Karim Nagi

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Opiate drugs are the most effective analgesics available but their clinical use is restricted by severe side effects. Some of these undesired actions appear after repeated administration and are related to adaptive changes directed at counteracting the consequences of sustained opioid receptor activation. Here we will discuss adaptations that contribute to(More)
Signaling bias refers to G protein-coupled receptor ligand ability to preferentially activate one type of signal over another. Bias to evoke signaling as opposed to sequestration has been proposed as a predictor of opioid ligand potential for generating tolerance. Here we measured whether delta opioid receptor agonists preferentially inhibited cyclase(More)
Signaling bias makes reference to the capacity of G-protein coupled receptor (GPCR) ligands to direct pharmacological stimuli to a subset of effectors among all of those controlled by the receptor. This new signaling modality has added texture to the classical notion of efficacy. In doing so, it has opened new avenues for the development of therapeutic GPCR(More)
This study assessed how conformational information encoded by ligand binding to δ-opioid receptors (DORs) is transmitted to Kir3.1/Kir3.2 channels. Human embryonic kidney 293 cells were transfected with bioluminescence resonance energy transfer (BRET) donor/acceptor pairs that allowed us to evaluate independently reciprocal interactions among signaling(More)
Opioids are among the most effective drugs to treat severe pain. They produce their analgesic actions by specifically activating opioid receptors located along the pain perception pathway where they inhibit the flow of nociceptive information. This inhibition is partly accomplished by activation of hyperpolarizing G protein-coupled inwardly-rectifying(More)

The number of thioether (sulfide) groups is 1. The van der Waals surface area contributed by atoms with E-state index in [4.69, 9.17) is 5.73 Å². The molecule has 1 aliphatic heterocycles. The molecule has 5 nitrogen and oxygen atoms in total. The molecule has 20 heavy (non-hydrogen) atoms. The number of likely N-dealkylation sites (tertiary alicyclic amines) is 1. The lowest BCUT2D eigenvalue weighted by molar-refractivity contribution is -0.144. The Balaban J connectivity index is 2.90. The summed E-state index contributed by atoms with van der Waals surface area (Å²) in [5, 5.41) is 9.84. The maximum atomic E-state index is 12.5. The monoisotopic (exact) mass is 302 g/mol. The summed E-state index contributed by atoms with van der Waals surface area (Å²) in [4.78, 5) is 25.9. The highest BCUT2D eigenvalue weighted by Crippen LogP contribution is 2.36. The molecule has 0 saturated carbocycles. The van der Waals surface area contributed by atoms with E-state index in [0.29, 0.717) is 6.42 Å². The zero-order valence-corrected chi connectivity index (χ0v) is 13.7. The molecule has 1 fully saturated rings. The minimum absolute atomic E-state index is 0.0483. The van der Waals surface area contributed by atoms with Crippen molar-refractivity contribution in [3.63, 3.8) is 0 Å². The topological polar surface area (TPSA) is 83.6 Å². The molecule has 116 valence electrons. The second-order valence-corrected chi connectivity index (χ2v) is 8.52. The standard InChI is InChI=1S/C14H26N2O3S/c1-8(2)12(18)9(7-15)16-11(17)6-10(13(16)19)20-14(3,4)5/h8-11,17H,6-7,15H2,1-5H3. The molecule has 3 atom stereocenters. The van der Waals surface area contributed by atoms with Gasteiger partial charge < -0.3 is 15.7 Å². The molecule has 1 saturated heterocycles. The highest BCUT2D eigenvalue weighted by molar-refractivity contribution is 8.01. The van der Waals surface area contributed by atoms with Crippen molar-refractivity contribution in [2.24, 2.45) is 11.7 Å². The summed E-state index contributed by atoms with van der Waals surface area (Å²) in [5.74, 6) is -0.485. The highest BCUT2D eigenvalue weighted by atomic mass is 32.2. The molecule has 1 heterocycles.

This study assessed how conformational information encoded by ligand binding to δ-opioid receptors (DORs) is transmitted to Kir3.1/Kir3.2 channels. HEK293 cells were transfected with bioluminescence resonance energy transfer (BRET) donor/acceptor pairs that allowed us to independently evaluate reciprocal interactions among signaling partners. These and(More)
Kir3 channels control excitability in the nervous system and the heart. Their surface expression is strictly regulated, but mechanisms responsible for channel removal from the membrane remain incompletely understood. Using transfected cells, we show that Kir3.1/3.2 channels and delta opioid receptors (DORs) associate in a complex which persists during(More)
Ion channels play a vital role in numerous physiological functions and drugs that target them are actively pursued for development of novel therapeutic agents. Here we report a means for monitoring in real time the conformational changes undergone by channel proteins upon exposure to pharmacological stimuli. The approach relies on tracking structural(More)
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